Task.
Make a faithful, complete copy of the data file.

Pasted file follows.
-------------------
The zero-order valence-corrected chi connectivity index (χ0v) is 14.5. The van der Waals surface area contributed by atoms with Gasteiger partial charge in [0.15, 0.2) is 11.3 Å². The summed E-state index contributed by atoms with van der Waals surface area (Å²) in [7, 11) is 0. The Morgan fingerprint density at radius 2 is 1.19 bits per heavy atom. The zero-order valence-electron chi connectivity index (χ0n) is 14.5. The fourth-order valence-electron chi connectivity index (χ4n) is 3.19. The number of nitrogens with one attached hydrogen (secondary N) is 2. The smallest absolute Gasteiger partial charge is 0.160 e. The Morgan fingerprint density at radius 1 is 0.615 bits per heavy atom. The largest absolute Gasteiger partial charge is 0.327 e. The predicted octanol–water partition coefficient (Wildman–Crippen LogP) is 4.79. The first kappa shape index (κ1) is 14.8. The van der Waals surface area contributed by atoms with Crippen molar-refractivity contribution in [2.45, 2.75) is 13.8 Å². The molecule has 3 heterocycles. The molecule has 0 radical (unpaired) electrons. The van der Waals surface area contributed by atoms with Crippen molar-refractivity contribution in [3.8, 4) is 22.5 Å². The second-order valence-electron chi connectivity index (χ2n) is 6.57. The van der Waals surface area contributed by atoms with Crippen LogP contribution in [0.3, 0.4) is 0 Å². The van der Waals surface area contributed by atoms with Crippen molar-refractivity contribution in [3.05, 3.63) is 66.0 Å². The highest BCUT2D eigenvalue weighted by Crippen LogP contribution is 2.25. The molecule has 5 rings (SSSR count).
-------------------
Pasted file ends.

The zero-order valence-corrected chi connectivity index (χ0v) is 14.5. The van der Waals surface area contributed by atoms with Gasteiger partial charge in [0.15, 0.2) is 11.3 Å². The summed E-state index contributed by atoms with van der Waals surface area (Å²) in [7, 11) is 0. The Morgan fingerprint density at radius 2 is 1.19 bits per heavy atom. The zero-order valence-electron chi connectivity index (χ0n) is 14.5. The fourth-order valence-electron chi connectivity index (χ4n) is 3.19. The number of nitrogens with one attached hydrogen (secondary N) is 2. The smallest absolute Gasteiger partial charge is 0.160 e. The Morgan fingerprint density at radius 1 is 0.615 bits per heavy atom. The largest absolute Gasteiger partial charge is 0.327 e. The predicted octanol–water partition coefficient (Wildman–Crippen LogP) is 4.79. The first kappa shape index (κ1) is 14.8. The van der Waals surface area contributed by atoms with Crippen molar-refractivity contribution in [2.45, 2.75) is 13.8 Å². The molecule has 3 heterocycles. The molecule has 0 radical (unpaired) electrons. The van der Waals surface area contributed by atoms with Crippen molar-refractivity contribution in [3.8, 4) is 22.5 Å². The second-order valence-electron chi connectivity index (χ2n) is 6.57. The van der Waals surface area contributed by atoms with Crippen LogP contribution in [0.3, 0.4) is 0 Å². The van der Waals surface area contributed by atoms with Crippen molar-refractivity contribution in [3.05, 3.63) is 66.0 Å². The highest BCUT2D eigenvalue weighted by Crippen LogP contribution is 2.25. The molecule has 5 rings (SSSR count).